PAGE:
Over the past 50 years, there has been an increased understanding of the importance of actively involving communities in health care and the potential of communities to successfully direct health interventions. The Alm Ata Declaration on Primary Health Care signed in 1978 enshrined the principle of working with communities for the first time in international health policy. The Declaration marked a change in roles and responsibilities in health by stating clearly that: “primary health care requires and promotes maximum community and individual self-reliance and participation in the planning, organization, operation and control of primary health care, making fullest use of local, national and other available resources; and to this end develops through appropriate education the ability of communities to participate”.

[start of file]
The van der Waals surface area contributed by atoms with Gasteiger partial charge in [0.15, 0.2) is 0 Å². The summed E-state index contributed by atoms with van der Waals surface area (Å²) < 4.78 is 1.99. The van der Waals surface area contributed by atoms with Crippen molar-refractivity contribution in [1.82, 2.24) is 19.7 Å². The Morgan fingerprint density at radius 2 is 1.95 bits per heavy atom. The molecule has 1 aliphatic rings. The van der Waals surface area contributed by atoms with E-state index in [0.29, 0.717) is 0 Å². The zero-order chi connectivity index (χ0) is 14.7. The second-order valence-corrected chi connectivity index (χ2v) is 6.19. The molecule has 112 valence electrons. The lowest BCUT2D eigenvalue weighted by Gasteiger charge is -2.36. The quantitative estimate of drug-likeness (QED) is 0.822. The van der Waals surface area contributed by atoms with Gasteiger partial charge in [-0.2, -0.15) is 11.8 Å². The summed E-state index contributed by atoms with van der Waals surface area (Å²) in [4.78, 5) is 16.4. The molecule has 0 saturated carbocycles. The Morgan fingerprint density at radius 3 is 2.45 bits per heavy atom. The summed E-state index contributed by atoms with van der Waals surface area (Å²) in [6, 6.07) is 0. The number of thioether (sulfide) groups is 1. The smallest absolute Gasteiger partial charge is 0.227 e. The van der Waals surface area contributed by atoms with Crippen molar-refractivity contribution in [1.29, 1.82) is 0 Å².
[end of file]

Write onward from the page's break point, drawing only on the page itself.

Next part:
More recently, the theme of greater integration and participation with communities has been further formalised through the World Health Organization’s definition of the intrinsic goals of health systems[7, 8]. There are three intrinsic goals that relate to the provision of good health, responsiveness to the expectations of the population and a fairness of financial contribution to mitigate against impoverishment. Working with communities is under the rubric of the second goal: to meet the legitimate universal expectations of the population. Evidence indicates that improvements in health system responsiveness has a positive effect on health outcomes through increased treatment compliance, relevant and timely provision of information to service providers, and continued use of health services – all of which makes health more likely. People deem responsiveness to be important, and this, in part, accounts for why responsiveness relates to well-being. If health systems are responsive to communities’ expectations of how they wish to be treated, then their interactions with the system are more likely to improve their well-being [8, 9].